“It’s a friendly rivalry,” said Ealey, the rising sophomore who thrived down the stretch last season. “We try to outdo each other in everything we do, whether it’s playing basketball or playing video games or just hanging around. We just always like to kid around about stuff like that, about who’s the best.”

In Saturday’s scrimmage, both tailbacks impressed, but neither exactly separated himself. King carried six times for 79 yards, while Ealey ran nine times and picked up 64 yards.
At this point, however, head coach Mark Richt isn’t exactly worrying about who the starter will be. Instead, he’s simply enthused by the effort both runners have turned in.

“Caleb and Washaun have a very good friendship, and I think they both want to be the starter,” Richt said. “They both want to prove they deserve the most carries, and I really like they way they’re practicing. Both of them, you can tell they enjoy each other’s friendship, but they are really practicing with a lot of tempo.”

7 comments:

Anonymous said...

“There’s a lot of similarities, but for me personally, it’s learning the nickel,” Boykin said. “My freshman year I played the nickel, but it was in coach [Willie] Martinez’ scheme and it was a little different. In this scheme, we have more blitzes and man-to-man schemes, so that’s what’s changing.”

By that, he means that we actually have blitzes and man-to-man schemes now.

Anonymous said...

Yay blitzes!

Anonymous said...

Anon 9:54, like many UGA fans commenting on past defensive schemes, you mistaken think UGA didn't or run man-to-man coverage. Fact is we did both. The problem was our blitzes were easily detected, from predictable people. We often got burned due to the one on one coverage, and rarely got the expected pressure.

The great thing about the 3-4 is the ability to bring pressure from anywhere along the front, and to do so on every play...if they choose. It will be more exciting for fans, but it is high risk/reward so we should get more turnovers, and will get burned more often. Let's just hope the coverage skills of the DBs improve dramatically.

Anonymous said...

What I meant at 9:54 was really more hyperbole than anything. I understand we actually DID both but we also sucked at both.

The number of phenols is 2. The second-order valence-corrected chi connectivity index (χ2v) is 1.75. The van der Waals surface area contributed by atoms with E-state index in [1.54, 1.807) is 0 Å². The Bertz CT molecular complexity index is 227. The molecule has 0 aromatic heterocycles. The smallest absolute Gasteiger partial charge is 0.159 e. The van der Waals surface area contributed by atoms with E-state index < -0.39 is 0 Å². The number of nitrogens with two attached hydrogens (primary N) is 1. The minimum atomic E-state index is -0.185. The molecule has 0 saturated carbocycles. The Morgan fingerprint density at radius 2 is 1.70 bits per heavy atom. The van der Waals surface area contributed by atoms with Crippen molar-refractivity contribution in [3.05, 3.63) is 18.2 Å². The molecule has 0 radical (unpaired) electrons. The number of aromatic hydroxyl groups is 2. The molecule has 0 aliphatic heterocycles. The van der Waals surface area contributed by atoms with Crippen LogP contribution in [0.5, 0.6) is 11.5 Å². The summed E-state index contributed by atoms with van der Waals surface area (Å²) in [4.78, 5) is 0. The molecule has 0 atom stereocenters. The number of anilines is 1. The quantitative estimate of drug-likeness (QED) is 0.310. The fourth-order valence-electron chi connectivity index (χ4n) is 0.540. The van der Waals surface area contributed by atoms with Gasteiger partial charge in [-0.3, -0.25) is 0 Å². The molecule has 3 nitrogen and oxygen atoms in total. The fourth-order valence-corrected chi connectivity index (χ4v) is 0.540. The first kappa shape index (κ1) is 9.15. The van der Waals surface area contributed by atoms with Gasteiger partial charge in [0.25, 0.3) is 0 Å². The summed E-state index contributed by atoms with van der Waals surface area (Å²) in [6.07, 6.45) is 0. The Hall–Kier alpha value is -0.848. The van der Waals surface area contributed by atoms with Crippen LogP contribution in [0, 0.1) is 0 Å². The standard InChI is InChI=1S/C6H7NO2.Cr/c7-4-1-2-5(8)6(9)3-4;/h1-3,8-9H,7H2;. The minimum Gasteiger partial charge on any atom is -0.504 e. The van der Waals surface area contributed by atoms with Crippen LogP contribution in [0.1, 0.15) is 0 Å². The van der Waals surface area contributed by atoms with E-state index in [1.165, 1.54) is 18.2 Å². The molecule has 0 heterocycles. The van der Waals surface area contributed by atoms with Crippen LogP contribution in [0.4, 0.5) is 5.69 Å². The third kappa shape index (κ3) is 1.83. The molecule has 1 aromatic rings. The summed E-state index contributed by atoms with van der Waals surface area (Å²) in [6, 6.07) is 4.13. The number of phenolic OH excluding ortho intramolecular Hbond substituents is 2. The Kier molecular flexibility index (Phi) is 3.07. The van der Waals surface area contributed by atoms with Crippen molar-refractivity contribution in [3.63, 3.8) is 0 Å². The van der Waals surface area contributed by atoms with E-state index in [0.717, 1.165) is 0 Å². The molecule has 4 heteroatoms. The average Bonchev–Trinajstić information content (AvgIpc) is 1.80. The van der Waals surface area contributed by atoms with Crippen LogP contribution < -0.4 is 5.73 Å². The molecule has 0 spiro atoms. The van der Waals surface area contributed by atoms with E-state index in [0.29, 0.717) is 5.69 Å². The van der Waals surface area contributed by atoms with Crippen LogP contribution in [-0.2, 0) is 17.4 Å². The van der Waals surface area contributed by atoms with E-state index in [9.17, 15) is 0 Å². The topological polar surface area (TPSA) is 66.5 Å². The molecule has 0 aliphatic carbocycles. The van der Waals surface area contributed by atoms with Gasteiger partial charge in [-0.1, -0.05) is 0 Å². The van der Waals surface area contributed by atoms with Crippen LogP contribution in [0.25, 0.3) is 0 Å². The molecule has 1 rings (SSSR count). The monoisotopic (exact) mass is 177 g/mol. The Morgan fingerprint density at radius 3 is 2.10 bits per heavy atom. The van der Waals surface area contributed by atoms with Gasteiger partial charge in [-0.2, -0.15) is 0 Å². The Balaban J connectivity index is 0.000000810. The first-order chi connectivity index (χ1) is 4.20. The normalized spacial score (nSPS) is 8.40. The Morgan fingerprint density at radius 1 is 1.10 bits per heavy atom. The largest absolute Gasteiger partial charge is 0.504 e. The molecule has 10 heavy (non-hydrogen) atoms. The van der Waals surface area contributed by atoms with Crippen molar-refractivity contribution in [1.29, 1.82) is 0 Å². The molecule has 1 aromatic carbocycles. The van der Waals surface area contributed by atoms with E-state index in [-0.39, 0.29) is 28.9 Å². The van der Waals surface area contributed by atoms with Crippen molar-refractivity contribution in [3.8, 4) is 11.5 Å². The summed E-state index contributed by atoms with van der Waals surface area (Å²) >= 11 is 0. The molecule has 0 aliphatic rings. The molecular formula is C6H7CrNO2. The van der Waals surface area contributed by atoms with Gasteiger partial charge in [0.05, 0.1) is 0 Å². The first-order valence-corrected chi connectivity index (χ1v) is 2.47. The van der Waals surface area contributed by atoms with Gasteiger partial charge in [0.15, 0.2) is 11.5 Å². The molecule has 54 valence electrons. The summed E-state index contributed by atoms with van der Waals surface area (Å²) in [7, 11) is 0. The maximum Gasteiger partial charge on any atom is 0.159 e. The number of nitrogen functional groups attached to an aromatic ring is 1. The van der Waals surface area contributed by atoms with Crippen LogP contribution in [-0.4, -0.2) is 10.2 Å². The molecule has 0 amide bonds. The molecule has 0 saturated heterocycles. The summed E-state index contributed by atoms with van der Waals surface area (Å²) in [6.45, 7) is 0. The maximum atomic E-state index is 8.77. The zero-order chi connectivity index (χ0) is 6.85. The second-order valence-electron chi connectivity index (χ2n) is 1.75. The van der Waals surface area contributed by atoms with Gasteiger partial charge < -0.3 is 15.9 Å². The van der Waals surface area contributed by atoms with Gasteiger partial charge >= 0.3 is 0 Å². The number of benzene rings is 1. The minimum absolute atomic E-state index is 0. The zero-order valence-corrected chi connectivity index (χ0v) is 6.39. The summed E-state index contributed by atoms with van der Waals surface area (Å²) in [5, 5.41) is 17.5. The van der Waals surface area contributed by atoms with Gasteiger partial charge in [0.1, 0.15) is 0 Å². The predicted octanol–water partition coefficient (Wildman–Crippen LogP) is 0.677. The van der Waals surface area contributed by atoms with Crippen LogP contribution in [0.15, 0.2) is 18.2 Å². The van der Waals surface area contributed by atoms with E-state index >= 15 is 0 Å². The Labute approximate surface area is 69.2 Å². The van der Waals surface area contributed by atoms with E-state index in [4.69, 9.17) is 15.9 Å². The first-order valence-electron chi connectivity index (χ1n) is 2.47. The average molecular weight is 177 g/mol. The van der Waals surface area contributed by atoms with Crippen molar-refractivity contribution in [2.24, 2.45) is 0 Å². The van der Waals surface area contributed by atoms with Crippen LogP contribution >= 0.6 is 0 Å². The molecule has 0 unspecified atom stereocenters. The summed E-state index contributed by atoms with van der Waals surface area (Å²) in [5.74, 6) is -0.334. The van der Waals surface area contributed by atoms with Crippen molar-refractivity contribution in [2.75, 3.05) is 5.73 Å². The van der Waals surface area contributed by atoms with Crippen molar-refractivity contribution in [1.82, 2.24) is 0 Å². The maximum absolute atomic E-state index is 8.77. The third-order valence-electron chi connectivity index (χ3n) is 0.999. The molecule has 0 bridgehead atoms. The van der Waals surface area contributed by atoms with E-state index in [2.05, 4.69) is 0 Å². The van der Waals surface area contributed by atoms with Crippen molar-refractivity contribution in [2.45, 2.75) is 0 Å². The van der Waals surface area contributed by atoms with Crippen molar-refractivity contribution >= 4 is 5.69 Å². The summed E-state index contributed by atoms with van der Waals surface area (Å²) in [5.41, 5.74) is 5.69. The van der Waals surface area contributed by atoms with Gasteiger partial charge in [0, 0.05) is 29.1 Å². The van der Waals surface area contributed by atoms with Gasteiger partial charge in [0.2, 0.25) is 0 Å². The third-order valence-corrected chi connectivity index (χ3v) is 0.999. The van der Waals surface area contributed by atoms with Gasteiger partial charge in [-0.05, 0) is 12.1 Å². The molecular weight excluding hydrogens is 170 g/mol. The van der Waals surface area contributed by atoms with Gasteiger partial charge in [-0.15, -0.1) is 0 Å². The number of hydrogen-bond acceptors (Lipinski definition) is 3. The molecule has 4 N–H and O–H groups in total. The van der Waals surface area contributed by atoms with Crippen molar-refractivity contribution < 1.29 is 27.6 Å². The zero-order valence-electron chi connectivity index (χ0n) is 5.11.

Besides, I recall a lot of 3rd and 4s or 3rd and 6s last year where we played soft zone and got hit with a curl or an arrow route for an easy first down. That was insanely frustrating.

Trey said...

I know this happens every off season when we are sitting around waiting for the season to start and we have high expectations, but this year just feels different. It feels like the players are much more focused, and both the players and the coaches are more intense. Granted my only basis for this is the quotes I have read. Any thoughts on that David? I know you spend some time with them after practice and watching practice.

UGA69Dawg said...

I think the feeling your talking about comes from the fact that there are no player who are getting their starts based on seniority. To play this year they must be the best not just be around the longest. True competition causes players to have an edge. The one area I worry about is the DL, Garner just doesn't impress me as a DL coach. He has had some of the best DT's in the business over his career but UGA got less out of them. Wait until the DT trio from 2009 get to the pros then you'll see how great they are. The same thing with Seymour and Stroud, no college team in the nation had more talent then and did less with it.

Stuart said...

haha at first I forgot about Brandon Wood, thought you were talking about this guy http://mlb.mlb.com/team/player.jsp?player_id=457420